Peter: First of all, I discouraged people from pledging because it is not biblical. I asked them to make a contribution within their means.
I asked some to pray about what they wanted to give, so that whatever they brought, I knew it was what God had laid on their hearts to give and I accepted all.

Did you involve a planner?
Peter: No, we had to plan it ourselves. We believe that as a Christian couple planning to wed and live together for the rest of our lives, this was the first project we were planning and executing together as it will be in our marriage.

LOVEBIRDS: Peter and Fiona after exchanging their lifetime vows at Evangel Church Lugazi II.

How did you come up with the guest list?
Peter: I wrote down the categories of people we needed to invite right from childhood friends, schoolmates to university friends and work colleagues. We gave the task of inviting most relatives to our families.

What were you doing on your wedding eve?
Peter: We handed over responsibilities to those we had assigned them to. And so we were left with fine tuning the finer details of the next day.
Fiona: At 7am, I picked up a friend who had arrived from Kenya with some of the roses for decoration. We delivered the roses to the decorator.
Then Peter, his best man, my matron and I were to meet our pastor who would wed us for a brief counselling session.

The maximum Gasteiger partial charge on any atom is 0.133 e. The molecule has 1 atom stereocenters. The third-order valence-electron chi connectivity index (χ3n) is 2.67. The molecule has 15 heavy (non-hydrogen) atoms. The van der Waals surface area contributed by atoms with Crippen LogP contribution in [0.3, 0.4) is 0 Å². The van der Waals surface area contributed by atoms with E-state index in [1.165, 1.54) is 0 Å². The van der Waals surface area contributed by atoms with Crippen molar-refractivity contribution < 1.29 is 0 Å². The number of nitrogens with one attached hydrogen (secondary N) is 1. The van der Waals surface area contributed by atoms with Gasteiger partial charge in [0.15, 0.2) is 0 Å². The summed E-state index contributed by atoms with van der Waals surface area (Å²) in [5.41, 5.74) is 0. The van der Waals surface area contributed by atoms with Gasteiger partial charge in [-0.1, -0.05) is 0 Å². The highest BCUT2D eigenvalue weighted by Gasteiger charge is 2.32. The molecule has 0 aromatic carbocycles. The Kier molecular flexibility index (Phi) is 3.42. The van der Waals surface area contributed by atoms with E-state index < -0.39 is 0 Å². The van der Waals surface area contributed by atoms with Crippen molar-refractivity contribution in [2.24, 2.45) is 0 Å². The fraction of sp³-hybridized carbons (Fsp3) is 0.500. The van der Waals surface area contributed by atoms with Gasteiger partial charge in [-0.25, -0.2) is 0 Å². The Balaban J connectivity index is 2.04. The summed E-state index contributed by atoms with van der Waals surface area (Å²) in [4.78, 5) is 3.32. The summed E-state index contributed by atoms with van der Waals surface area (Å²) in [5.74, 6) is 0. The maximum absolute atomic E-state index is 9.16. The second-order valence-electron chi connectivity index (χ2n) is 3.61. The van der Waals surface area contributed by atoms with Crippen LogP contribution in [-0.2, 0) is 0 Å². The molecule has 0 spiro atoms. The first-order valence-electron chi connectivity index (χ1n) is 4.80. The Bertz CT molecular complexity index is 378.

At 6pm, I went to the salon, and then at 9pm I had to go to Jinja town to meet our discipler for the last counselling session.

What disappointments did you have?
Fiona: The cake service provider, did not only do a substandard job but she made the opposite of the cake we agreed upon with her.
Peter: The extent of the disappointment was known after we came back from our honeymoon. The cake woman did the worst she could ever do. And right up to now we lack words to describe the disappointment we suffered.

What did you enjoy most on that day?
Fiona: I almost screamed when I walked into our honeymoon suite. It was wow! Beautiful and well-presented. It came down from the fantasies of a teenage girl to reality.
Peter: I enjoyed the exchange of vows, that is what I had longed for and it sure brought a lot of joy. That was the wedding for me, other things were not so important because everyone had gathered to witness the joining of two people together in holy matrimony.

What was going through your mind during the ceremony?
Fiona: I was paying attention to the officiant’s message but occasionally worrying whether the day; would be successful or not.
Peter: Occasionally I would check on my wife to know if she was happy.

Did you go for premarital counselling and what did you learn from it?